January 19, 2001


Perspective

Utilities Engineered Their Own Troubles - Let Them Reap The Costs

By Peter Asmus
PACIFIC NEWS SERVICE


It's beginning to look like the fix is in once again — consumers are being asked to bail out two electric utilities that are the real culprits behind today's energy supply fiasco. Before we get too scared by the threat of blackouts — which will occur, by the way, whatever happens to these two utilities — it helps to put their latest plea for help in proper context.

Governor Gray Davis would have us believe that poor Pacific Gas & Electric (PG&E) and Southern California Edison (SCE) are at the mercy of greedy out-of-state electricity generators, most of them Texans, probably pals of George W. Bush. These outsiders conspired to perpetrate the state's energy crisis, and we must all help our benevolent utilities so we can regain control of our energy destiny.

In his speech on the crisis, Davis never mentioned the fact that PG&E and SCE want to collect $11 billion from folks like you and me to avoid bankruptcy. SCE and PG&E have benefited more than anyone from a deregulation plan they pretty much wrote. They were guaranteed at least $28 billion in funds collected from their ratepayers for their nuclear facilities and other power plants judged to be overpriced.

They have already collected, by some estimates, at least $18 billion of this — the only reason they haven't collected it all is that they are getting even more dough now because at today's spiraling prices their nuclear reactors are cash cows.

Because we gave the utilities billions to cover their investments, their cost to produce power at Diablo Canyon (which had $5 billion in cost overruns we paid for) and San Onofre is less than 2 cents a kilowatt-hour. And they, like the greedy out-of-state guys with black hats, are raking in anywhere from 30 cents to 60 cents to $1.50 per kilowatt-hour for the electricity they produce!

Both PG&E and SCE have had so much cash they have gone on a spending spree, investing in power plants all around the world. The way I see it, if we bail them out again we should get a piece of the profits from those plants. Hell, give us a piece of the action on the nukes, too — it's time we get something back from our investments.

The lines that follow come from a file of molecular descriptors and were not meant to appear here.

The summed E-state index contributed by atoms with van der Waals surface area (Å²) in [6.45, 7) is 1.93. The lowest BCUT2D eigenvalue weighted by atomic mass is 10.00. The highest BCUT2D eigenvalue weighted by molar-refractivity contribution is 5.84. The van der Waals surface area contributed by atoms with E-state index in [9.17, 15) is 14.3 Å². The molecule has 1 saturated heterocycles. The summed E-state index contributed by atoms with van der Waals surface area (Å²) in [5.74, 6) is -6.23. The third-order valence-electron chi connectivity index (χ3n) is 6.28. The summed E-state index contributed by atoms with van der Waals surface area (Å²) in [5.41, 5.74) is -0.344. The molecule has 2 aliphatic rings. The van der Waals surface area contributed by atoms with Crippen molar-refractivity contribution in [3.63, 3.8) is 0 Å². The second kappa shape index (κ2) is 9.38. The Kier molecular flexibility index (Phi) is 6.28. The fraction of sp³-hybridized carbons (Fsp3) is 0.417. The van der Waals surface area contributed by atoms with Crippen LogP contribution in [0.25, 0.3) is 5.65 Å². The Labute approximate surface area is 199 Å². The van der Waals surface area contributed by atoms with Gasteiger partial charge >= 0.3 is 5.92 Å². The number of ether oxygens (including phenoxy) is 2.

Most disturbing is the fact that these utilities continue to kill solar and other new renewable projects. SCE went so far as to petition the Federal Energy Regulatory Commission (FERC) in 1995 to kill 1,400 megawatts of new power plants that offered fixed prices in the 5-cent range (a fifth of average electricity prices recently). Many of these were clean, renewable facilities such as wind power. They would have generated enough electricity to power 140,000 homes.

More recently, the utilities have continued to charge fees in a way that stalls and kills solar power projects. Five proposed solar installations at U.S. Post Offices in Southern California were abandoned because of these utility charges.

The simplest solution to our supply shortfall is to mandate the strictest energy efficiency standards for everything from homes to appliances to entire neighborhoods — and cover every roof possible with solar PV panels. According to PowerLight Corporation of Berkeley, California state could generate a third of its entire electricity supply from solar panels placed on every commercial building in the state at a cost far below what we are paying today.

And the easiest way to solve the fiscal crisis facing PG&E and SCE is to tear down the walls erected between different arms of these two companies in the name of deregulation and consumer benefit. Merge the good parts of their business with the bad and the need for a bailout goes away. Knowledgeable attorneys tell me this is quite legal and could be done by the California Public Utilities Commission.

If the two big privately owned utilities go belly-up, perhaps a rebirth of publicly-owned power systems could bring some sanity to the question. A century ago, power systems were largely community-based and highly competitive. Let's create green buyers co-ops and allow local governments to represent their constituents in the energy marketplace if they want to. Let a thousand flowers bloom.

The biggest irony in all of this mess is that PG&E and SCE wrote ground rules so slanted to lining their own pockets that less than a handful of the hundreds of electricity suppliers, including many that wanted to sell green power, even exist anymore to offer customers a choice. The utilities crafted the whole deregulation system so that it would fail.

They got exactly what they wanted. Let them eat crow.

Peter Asmus is author of "Reaping The Wind," a new book from Island Press.

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